Anuradha and I went back and forth a number of times over email as I anxiously worked to try and get it right. She is the faculty member in charge of the Gender and Sustainability section at the Pathways World School, Gurgaon, and I also consider her my teacher as we attempted to navigate the work ahead of us with the students in the Sentience PYP Exhibition. The question we had, which all teachers will recognize, is where to begin?
Anuradha is ma’am and I am sir, she told me. The students’ formalities did not surprise me. Firstly, PWS is a boarding school, and second, a school within a still very traditional culture with many years of British colonial rule embedded into many of their systems, including education. The one thing I have learned is, even when something might make you feel uncomfortable with certain assumptions, particularly around language, you just have to go with the flow. Respect the teachers, respect the school, respect the mores and cultural underpinnings you have been invited into.
The question we had, which all teachers will recognize, is where to begin?
Speaking of language and embedded meaning, this was really where I believed I could be most effective with the students from the beginning of our work together. Let’s get clear and coherent in terms of understanding something as vast and complex as gender.
One of the terms that was reflected in the materials shared with me by Anuradha and which kept getting repeated was the phrase “gender neutrality”. Here is an example:
This both fascinated and confused me at the same time. As mentioned in the first part of this three part post, gender equality was also used but neutrality was a tricky term for me. Equality and neutrality are not interchangeable. The example I used with the students was a car. When a car is put into neutral gear, it is static, it cannot go backward, but it cannot go forward either. Even pushing the gas pedal has no impact. My issue (and fear) was that students would see gender inside of a fixed framework, instead of understanding that our conceptions of gender are shifting constantly. Understanding how someone else perceives their relationship to gender can and may very well evolve over time. It certainly has for me personally.
The one thing I have learned is, even when something might make you feel uncomfortable with certain assumptions, particularly around language, you just have to go with the flow. Respect the teachers, respect the school, respect the mores and cultural underpinnings you have been invited into.
For the students at Pathways, the “neutrality” framework was laden with the immediate political and social needs of issues such as physical safety for women (honor killings and forced marriages came up immediately) as well as equal pay, equal access to educational opportunities…etc. My concern was that the students needed to see this in a broader context to understand the long term ramifications of social change around issues of gender.
So, I decided to begin where I always do. Teachers and educators know that they need to lean in to their strengths and, for me, that means having students construct personal narratives of what gender means to them. What are their gender stories? What do they sound like? Where do they think that these feelings and thoughts come from? Diversity of expression is a powerful tool to open up the door to knowledge dissonance and understanding.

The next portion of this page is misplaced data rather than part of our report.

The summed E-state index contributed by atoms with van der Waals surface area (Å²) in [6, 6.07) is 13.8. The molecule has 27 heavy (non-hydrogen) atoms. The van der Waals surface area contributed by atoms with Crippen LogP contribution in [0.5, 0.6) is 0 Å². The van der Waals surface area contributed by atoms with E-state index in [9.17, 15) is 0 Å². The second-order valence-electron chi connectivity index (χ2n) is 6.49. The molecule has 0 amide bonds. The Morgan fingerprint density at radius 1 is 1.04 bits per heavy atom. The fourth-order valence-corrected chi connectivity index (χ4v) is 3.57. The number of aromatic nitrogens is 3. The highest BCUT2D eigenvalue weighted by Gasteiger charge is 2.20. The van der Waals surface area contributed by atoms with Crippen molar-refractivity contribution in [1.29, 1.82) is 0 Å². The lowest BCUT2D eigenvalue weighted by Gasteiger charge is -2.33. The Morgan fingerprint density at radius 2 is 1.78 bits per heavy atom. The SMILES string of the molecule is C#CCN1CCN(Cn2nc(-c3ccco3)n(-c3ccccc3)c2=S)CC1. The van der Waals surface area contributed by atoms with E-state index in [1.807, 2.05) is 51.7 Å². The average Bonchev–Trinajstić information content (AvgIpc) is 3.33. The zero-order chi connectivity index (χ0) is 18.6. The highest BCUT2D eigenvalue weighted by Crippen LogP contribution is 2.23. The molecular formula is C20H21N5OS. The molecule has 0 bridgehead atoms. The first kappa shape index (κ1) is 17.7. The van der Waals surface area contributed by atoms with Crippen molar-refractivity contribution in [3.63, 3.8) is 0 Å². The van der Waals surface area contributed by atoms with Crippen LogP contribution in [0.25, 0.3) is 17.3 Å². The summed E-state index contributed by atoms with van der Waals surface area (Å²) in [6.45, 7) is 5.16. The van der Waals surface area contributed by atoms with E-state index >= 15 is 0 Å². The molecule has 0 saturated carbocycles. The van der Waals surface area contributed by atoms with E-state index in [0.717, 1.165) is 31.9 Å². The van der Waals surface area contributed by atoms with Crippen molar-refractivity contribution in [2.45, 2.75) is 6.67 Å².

Here was the basic subset of the lesson plan* which helped students construct gender narratives.
Discovering our Gender Stories
I. Turn and Talk Protocol:
In pairs, answer the following question. One person speaks and the other
person listens well and asks questions of clarification. Then, switch.
Can you tell a story of when and how you first understood Gender, your
Gender or the Gender issues of the society in which you live? (Share
as many details that you remember and as you feel comfortable.)
II. Share with the group the story of your partner. What stuck out or was
interesting to you about your partner’s story?
The results were fascinating and the students were inspiring in terms of their passion and excitement. One student, Sahira, spoke about going to the mall with friends and realizing how the stores were organized to draw girls and boys into different shopping experiences based on pre-considered and engineered gender triggers; the children were being told what it meant to be a boy or girl by what they would and should be interested in buying. (A real Marxist in the making!)
Another student, Sahana, told of an experience going to a friend’s home to play and overhearing a father telling her friend’s older brother that everything that the family was doing was to guarantee his success for the sake of the family. Sahana’s friend was embarrassed by the conversation, knowing that she was now being categorized as a secondary concern in the family structure. When Sahana came home and told her parents about the conversation, they did not allow her to return to that friend’s home. (Wow!)
The students were excited and responsive. They saw the multiple experiences and lenses that their classmates were using to define gender on a personal level. The stories led us to the work of clarifying terms and distinctions between concepts like equality, equity, neutrality. How could we expand our understanding of the work that needed to be done regarding gender by providing the students with multiple perspectives?
*Here is a link to the entire lesson plan from Session I. Also, below are the categories of learning attainment and inquiry coming from the PYP protocols shared with me for the student projects.